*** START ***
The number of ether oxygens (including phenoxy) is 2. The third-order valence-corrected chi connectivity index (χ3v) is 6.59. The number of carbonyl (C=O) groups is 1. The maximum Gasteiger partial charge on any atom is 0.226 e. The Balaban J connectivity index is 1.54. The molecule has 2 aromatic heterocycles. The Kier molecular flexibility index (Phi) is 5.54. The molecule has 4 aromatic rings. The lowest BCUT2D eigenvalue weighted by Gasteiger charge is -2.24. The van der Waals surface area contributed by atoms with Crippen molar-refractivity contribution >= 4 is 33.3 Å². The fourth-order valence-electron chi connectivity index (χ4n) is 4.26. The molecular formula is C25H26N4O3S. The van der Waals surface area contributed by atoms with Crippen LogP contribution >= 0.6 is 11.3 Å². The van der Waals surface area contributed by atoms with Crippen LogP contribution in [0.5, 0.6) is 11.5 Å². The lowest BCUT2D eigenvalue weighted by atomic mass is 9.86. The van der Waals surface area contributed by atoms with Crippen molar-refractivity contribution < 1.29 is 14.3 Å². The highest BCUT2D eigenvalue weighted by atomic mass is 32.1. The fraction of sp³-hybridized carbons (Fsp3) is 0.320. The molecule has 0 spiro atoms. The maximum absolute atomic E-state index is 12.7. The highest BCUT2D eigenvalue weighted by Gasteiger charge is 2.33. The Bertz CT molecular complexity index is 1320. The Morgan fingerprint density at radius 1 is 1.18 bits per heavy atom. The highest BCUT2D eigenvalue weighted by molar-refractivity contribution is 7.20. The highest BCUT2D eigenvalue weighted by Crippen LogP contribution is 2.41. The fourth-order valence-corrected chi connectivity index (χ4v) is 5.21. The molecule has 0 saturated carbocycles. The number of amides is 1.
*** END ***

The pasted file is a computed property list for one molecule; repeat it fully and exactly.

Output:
The number of ether oxygens (including phenoxy) is 2. The third-order valence-corrected chi connectivity index (χ3v) is 6.59. The number of carbonyl (C=O) groups is 1. The maximum Gasteiger partial charge on any atom is 0.226 e. The Balaban J connectivity index is 1.54. The molecule has 2 aromatic heterocycles. The Kier molecular flexibility index (Phi) is 5.54. The molecule has 4 aromatic rings. The lowest BCUT2D eigenvalue weighted by Gasteiger charge is -2.24. The van der Waals surface area contributed by atoms with Crippen molar-refractivity contribution >= 4 is 33.3 Å². The fourth-order valence-electron chi connectivity index (χ4n) is 4.26. The molecular formula is C25H26N4O3S. The van der Waals surface area contributed by atoms with Crippen LogP contribution >= 0.6 is 11.3 Å². The van der Waals surface area contributed by atoms with Crippen LogP contribution in [0.5, 0.6) is 11.5 Å². The lowest BCUT2D eigenvalue weighted by atomic mass is 9.86. The van der Waals surface area contributed by atoms with Crippen molar-refractivity contribution < 1.29 is 14.3 Å². The highest BCUT2D eigenvalue weighted by atomic mass is 32.1. The fraction of sp³-hybridized carbons (Fsp3) is 0.320. The molecule has 0 spiro atoms. The maximum absolute atomic E-state index is 12.7. The highest BCUT2D eigenvalue weighted by Gasteiger charge is 2.33. The Bertz CT molecular complexity index is 1320. The Morgan fingerprint density at radius 1 is 1.18 bits per heavy atom. The highest BCUT2D eigenvalue weighted by molar-refractivity contribution is 7.20. The highest BCUT2D eigenvalue weighted by Crippen LogP contribution is 2.41. The fourth-order valence-corrected chi connectivity index (χ4v) is 5.21. The molecule has 0 saturated carbocycles. The number of amides is 1.